In a way we think of SMEs as a different class of businesses altogether. During a requirement analysis phase – for building a product or a service – the trap is in hastening to believe that SMEs have very unique businesses issues and try solving them. Quite the contrary – SMEs most often have the same set of challenges that large established players have. So rather than focusing on the challenges of SMEs, a better approach is to focus on their aspirations. Every small and medium business wants to become like – and be treated like – the big guys. The last thing they want is a condescending salesperson turn up at their doorstep and explain how – almost out of pity – they put together a product or solution for them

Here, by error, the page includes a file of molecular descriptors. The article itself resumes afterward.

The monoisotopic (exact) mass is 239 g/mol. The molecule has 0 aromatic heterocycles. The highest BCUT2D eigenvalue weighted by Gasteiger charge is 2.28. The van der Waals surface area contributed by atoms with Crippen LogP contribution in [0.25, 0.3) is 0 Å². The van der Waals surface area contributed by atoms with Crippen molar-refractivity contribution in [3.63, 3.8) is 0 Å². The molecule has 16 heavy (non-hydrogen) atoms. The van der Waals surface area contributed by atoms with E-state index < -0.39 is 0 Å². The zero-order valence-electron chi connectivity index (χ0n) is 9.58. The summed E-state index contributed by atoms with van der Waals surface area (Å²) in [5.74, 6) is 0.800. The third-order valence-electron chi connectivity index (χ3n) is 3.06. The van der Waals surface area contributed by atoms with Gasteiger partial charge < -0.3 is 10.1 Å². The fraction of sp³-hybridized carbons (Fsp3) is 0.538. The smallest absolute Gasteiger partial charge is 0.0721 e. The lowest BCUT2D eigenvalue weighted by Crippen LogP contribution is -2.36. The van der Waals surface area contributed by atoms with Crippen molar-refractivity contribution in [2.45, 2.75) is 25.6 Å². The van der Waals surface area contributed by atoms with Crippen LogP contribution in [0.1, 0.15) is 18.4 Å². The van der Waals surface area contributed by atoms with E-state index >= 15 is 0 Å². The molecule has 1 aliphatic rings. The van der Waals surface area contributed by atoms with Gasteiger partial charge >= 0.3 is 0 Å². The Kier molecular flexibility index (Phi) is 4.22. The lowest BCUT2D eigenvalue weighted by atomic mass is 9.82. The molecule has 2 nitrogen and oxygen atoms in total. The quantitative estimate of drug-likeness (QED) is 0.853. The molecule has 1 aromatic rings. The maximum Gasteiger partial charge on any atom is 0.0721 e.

If a business is serious about serving SMEs it needs to work to help the SME get rid of that very tag. Help the small business to become as competitive – if not more – than the big business. Help the medium sized business break through the growth ceiling. In short, do just two things – one, align to aspirations and, two, help the Davids beat the Goliath (yes, even if Goliath happens to be your client)

I am so used to

I am so used to

  • checking at 4:30pm if the postman left mail in my letter box

  • going up to the post office to drop off my mail

  • waiting for the operator to call back saying my trunk dial request has gotten through

  • taking a day off every month to do my bank work and pay utility bills

  • queuing up to buy travel tickets

Actually the list is endless when stretched over the sands of time. That is why I get very nervous and worried when I see this phrase in communications used as a means to not try something new

What’s your favorite “I am so used to” phrase? How often do you encounter this phrase? If you ask me I’d say “I am so used to seeing this phrase” (oh, irony!)

Approach the net